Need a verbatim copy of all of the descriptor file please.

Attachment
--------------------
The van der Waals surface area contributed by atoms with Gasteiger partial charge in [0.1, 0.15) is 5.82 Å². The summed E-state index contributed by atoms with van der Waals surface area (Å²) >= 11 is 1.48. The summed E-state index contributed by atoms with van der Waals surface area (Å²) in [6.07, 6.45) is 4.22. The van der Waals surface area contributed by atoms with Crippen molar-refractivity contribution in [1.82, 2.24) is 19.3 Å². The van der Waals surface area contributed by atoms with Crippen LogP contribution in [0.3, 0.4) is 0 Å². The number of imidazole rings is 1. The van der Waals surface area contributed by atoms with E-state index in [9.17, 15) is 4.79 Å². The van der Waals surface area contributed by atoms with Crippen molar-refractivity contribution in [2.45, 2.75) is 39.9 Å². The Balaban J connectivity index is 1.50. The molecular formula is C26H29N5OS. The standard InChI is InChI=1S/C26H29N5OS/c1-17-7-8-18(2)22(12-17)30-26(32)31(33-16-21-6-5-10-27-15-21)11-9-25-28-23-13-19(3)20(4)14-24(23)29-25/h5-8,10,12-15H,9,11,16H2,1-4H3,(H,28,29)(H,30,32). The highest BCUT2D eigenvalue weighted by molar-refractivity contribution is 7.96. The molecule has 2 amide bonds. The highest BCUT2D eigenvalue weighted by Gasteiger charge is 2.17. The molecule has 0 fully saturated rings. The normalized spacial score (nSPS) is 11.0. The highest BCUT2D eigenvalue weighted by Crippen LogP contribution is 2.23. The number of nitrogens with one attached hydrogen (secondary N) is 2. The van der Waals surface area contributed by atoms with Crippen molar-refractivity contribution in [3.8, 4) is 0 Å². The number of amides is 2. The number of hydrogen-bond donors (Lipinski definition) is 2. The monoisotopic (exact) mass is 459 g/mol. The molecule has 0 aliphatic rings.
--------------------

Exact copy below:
The van der Waals surface area contributed by atoms with Gasteiger partial charge in [0.1, 0.15) is 5.82 Å². The summed E-state index contributed by atoms with van der Waals surface area (Å²) >= 11 is 1.48. The summed E-state index contributed by atoms with van der Waals surface area (Å²) in [6.07, 6.45) is 4.22. The van der Waals surface area contributed by atoms with Crippen molar-refractivity contribution in [1.82, 2.24) is 19.3 Å². The van der Waals surface area contributed by atoms with Crippen LogP contribution in [0.3, 0.4) is 0 Å². The number of imidazole rings is 1. The van der Waals surface area contributed by atoms with E-state index in [9.17, 15) is 4.79 Å². The van der Waals surface area contributed by atoms with Crippen molar-refractivity contribution in [2.45, 2.75) is 39.9 Å². The Balaban J connectivity index is 1.50. The molecular formula is C26H29N5OS. The standard InChI is InChI=1S/C26H29N5OS/c1-17-7-8-18(2)22(12-17)30-26(32)31(33-16-21-6-5-10-27-15-21)11-9-25-28-23-13-19(3)20(4)14-24(23)29-25/h5-8,10,12-15H,9,11,16H2,1-4H3,(H,28,29)(H,30,32). The highest BCUT2D eigenvalue weighted by molar-refractivity contribution is 7.96. The molecule has 2 amide bonds. The highest BCUT2D eigenvalue weighted by Gasteiger charge is 2.17. The molecule has 0 fully saturated rings. The normalized spacial score (nSPS) is 11.0. The highest BCUT2D eigenvalue weighted by Crippen LogP contribution is 2.23. The number of nitrogens with one attached hydrogen (secondary N) is 2. The van der Waals surface area contributed by atoms with Crippen molar-refractivity contribution in [3.8, 4) is 0 Å². The number of amides is 2. The number of hydrogen-bond donors (Lipinski definition) is 2. The monoisotopic (exact) mass is 459 g/mol. The molecule has 0 aliphatic rings.